I am sorry that you have been misinformed about this pension. The consul should have put the matter thus: the surviving spouse (widow) of a German pensioner may receive survivor's benefits. Survivor's benefits include orphan's benefits and widow's benefits. So the widow's benefits is a species of survivor's benefit, not something different. What is different is that if the deceased was a war participant (in various positions, like military, detained etc.) the amount of the survivor's (including widow's) pension is different (higher).
I believe the form you have filled in is here: http://www.servicecanada.gc.ca/eforms/forms/dc2-svr-e.pdf If you would look, in part J it dedicates place for the military activities of the deceased, so that the pension amount can be calculated taking into account these periods, which are equivalent to employment periods under German law.
What the consul might have meant (though I doubt it) are the other war veteran's and war victim's benefits (kriegsfursorge). These benefits also apply to survivors (widows and orphans, as well as other family members) but they are non-financial benefits specific to Germany. They include old-age help, housing help, fuel allowance for the Winter and other such benefits, and they are supposed to be a little extra practical help on top of the main survivor's pension, discussed above.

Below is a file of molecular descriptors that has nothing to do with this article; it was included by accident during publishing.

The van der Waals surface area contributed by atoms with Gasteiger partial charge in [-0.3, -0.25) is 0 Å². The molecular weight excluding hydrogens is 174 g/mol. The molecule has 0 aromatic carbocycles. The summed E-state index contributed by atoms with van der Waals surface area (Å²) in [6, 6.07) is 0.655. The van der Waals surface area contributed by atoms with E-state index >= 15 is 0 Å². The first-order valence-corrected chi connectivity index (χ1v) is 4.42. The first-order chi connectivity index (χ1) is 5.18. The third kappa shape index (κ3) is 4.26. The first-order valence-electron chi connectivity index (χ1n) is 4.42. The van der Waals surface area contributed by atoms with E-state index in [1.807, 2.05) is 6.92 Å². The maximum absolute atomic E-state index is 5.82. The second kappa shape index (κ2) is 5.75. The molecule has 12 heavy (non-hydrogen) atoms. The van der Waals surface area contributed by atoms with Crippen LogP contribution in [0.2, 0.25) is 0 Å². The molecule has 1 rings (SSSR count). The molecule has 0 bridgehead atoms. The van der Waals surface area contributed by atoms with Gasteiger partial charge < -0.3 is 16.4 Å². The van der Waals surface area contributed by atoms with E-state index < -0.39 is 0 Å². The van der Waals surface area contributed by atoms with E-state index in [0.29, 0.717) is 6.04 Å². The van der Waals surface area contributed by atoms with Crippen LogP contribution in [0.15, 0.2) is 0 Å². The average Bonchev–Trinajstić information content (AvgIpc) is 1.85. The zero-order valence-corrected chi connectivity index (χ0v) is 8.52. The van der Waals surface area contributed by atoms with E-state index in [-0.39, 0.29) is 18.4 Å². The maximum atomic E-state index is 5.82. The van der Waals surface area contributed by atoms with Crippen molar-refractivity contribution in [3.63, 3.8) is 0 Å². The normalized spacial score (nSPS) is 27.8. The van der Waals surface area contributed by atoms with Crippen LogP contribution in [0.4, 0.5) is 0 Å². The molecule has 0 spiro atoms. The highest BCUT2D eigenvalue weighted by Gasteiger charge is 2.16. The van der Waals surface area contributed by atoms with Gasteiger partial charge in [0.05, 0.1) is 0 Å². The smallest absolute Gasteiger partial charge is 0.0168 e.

I hope this makes the situation clear. From a practical perspective, if you believe the pension is too small, you could contact Service Canada (http://www.servicecanada.gc.ca/) and ask whether the war time of your late husband was taken into account in the calculation of the benefit (i.e. for a recalculation).
Finally, please consider rating my answer as it is the only way I can receive the benefit of my work.
Dr Ioan-Luca Vlad